Raymond Morris
Private Banking Division.
London, United Kingdom

Dear Mr. Morris:

Thank you, thank you very much.

Elvis has left the (bank) building.

Last of the Red-Hot Gong Strikers

I'm one of those people who really loves old movies, so it was with some sadness that I saw this in the NYTimes the other day:

"Ken Richmond, the 6-foot-5, ripple-armed wrestler who for decades was seen striking the gong that heralded the opening credits for dozens of films produced by the J. Arthur Rank Studio in England, died on Aug. 3 at his home in Christchurch, on England’s south coast. He was 80."

Therefore, send not to know
For whom the gong strikes,
It strikes for thee.

Good night J. Arthur Rank, wherever you are.

Sunday, August 13, 2006

In praise of wise men

Just got in from a most enjoyable evening with that rarest and most delicious of people, someone who is well read and thoughtful.

I'm not sure when being smart and informed got to be so wrong but I'm most grateful there's at least one person I know who don't wanna be right.

Bless his heart, I was so tickled to be doing this I would probably have kept him up all night if he could have stood it -- he was a good sport about it though, not a lot of guys would put up with a woman that just wanted to talk like this.

It was also rhetoric-free, which was a tremendous joy; these days you can't hardly exchange any words at all without getting shot with the Gatling gun of political commentary.

The evening ended long before we ran out of stuff to talk about. I could stand to do this some more.

Friday, August 11, 2006

The love apple, Southern style

Today our good friend Og the wise and powerful talks about the glory of the summer season and the only two things that money can't buy, that being, of course, true love and homegrown tomatoes.

I've been fortunate enough to have some of both and especially on one memorable summer day where I really hit the jackpot.

I was still being the Southern expatriate in New York and was coming home to visit family . . . and the Love of My Life was also to home. And when I told him when I was coming in to Hartsfield he said, "Let me pick you up at the airport. I'll have you paged when I get there."

And so he did. Delta said, "Please meet your party outside by the taxi stand."

I stepped out into the late summer swelter to find not a taxi but a motorhome pulling up to the curb and the Love Of My Life behind the wheel.

He was wearing a big smile . . . and nothing else. Oh, and I could tell he was very glad to see me.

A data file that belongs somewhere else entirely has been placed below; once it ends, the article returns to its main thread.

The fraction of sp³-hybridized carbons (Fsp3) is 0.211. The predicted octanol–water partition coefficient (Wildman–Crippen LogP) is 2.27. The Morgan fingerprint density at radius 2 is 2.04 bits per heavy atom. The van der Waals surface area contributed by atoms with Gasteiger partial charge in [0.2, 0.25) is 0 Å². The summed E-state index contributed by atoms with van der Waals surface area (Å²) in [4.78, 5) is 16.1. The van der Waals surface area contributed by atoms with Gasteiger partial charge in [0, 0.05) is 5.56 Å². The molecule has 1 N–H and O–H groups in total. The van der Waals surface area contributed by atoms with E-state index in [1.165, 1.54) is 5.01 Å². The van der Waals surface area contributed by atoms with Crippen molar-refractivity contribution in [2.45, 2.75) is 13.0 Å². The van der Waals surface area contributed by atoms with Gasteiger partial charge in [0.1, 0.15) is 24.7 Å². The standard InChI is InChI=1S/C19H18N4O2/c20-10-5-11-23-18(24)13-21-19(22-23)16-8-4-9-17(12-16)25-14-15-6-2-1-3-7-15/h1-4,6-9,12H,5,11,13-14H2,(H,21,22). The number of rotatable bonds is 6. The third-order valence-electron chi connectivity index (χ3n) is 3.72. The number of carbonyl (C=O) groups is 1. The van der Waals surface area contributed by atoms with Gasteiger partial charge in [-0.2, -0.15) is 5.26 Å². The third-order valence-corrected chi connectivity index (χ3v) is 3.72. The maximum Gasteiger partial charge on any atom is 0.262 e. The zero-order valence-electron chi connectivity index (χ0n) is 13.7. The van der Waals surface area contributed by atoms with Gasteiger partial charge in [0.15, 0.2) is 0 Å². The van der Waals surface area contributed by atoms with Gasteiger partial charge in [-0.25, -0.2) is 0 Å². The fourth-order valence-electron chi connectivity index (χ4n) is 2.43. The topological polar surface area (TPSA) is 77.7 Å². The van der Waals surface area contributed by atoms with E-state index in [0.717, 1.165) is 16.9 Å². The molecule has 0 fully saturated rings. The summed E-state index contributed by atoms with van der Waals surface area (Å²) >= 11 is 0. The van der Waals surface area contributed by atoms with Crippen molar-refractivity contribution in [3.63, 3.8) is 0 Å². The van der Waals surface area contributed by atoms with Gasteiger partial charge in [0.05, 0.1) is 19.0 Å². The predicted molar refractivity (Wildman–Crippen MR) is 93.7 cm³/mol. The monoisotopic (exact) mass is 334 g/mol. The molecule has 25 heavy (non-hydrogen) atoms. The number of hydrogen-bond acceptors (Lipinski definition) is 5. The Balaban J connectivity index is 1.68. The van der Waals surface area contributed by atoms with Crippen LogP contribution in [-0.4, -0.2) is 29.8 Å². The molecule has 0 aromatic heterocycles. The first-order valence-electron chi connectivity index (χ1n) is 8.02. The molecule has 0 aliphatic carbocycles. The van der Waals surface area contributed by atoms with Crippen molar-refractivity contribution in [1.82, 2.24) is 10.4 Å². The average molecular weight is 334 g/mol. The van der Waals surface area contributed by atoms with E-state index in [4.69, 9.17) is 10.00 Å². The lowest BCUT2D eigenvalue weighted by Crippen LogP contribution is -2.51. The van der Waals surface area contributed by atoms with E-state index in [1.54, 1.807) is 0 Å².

I climbed aboard the motorhome and dazedly took a seat. He asked me about my trip as he pulled away from the curb and towards the exit. Turned out he had a ticket for the parking garage that he had to pay first, so we navigated over there. He was chatting like he always does when fully dressed, like being completely nekkid was not an issue. When we pulled up to the cashier he handed her the ticket and the money and they exchanged words and money like she was not dealing with a man who was without a stitch of clothing. He wished her a blessed day and we drove away from the airport.

He said, "Got something for you in the kitchen; I knew you'd be hungry." In the kitchen area was a table set for one with a tall glass of iced tea and a sandwich, a true Southern-style delight: The boy had taken two slices of fresh soft white bread and spread them liberally with mayonnaise (the real thing; none of this salad dressing or low-fat nonsense) and thin slice upon thin slice of fully ripe beefsteak tomato. Salt and pepper were the only accessory items which is as it should be with a properly made tomato sammich.

I dealt with my lunch first; tomato sandwiches have a very short life. Once fortified, I then tackled the greater issue of what do you do with a naked RV driver.

In all my romantic misadventures this takes the prize for surreal . . . and for delicious.

This weekend I hope to be shopping at the farmers' market, or I'll look for a farm stand, someone with a truck and bushel baskets by the side of the road. I'll look for some beefsteaks, not the pretty ones but the gnarly heirloom ones, the big red softballs that twist around the sweet vines. A loaf of fresh white bread (here, Colonial is the best for this purpose), a jar of Hellmans, kosher salt and fresh cracked pepper and you got yourself the joy of the season on a plate. I will definitely have one; I may have two.

The Love of My Life sold his motorhome a few years ago and now he loves another. But his gift and that day is with me still, my most unforgettable Southern Man. Thank you, dear heart.

Thank you for voting

A big shout out to all of you that voted Tuesday, especially those good folk in the 4th District. Whoever wins election in November will give us representation and will do a fine job.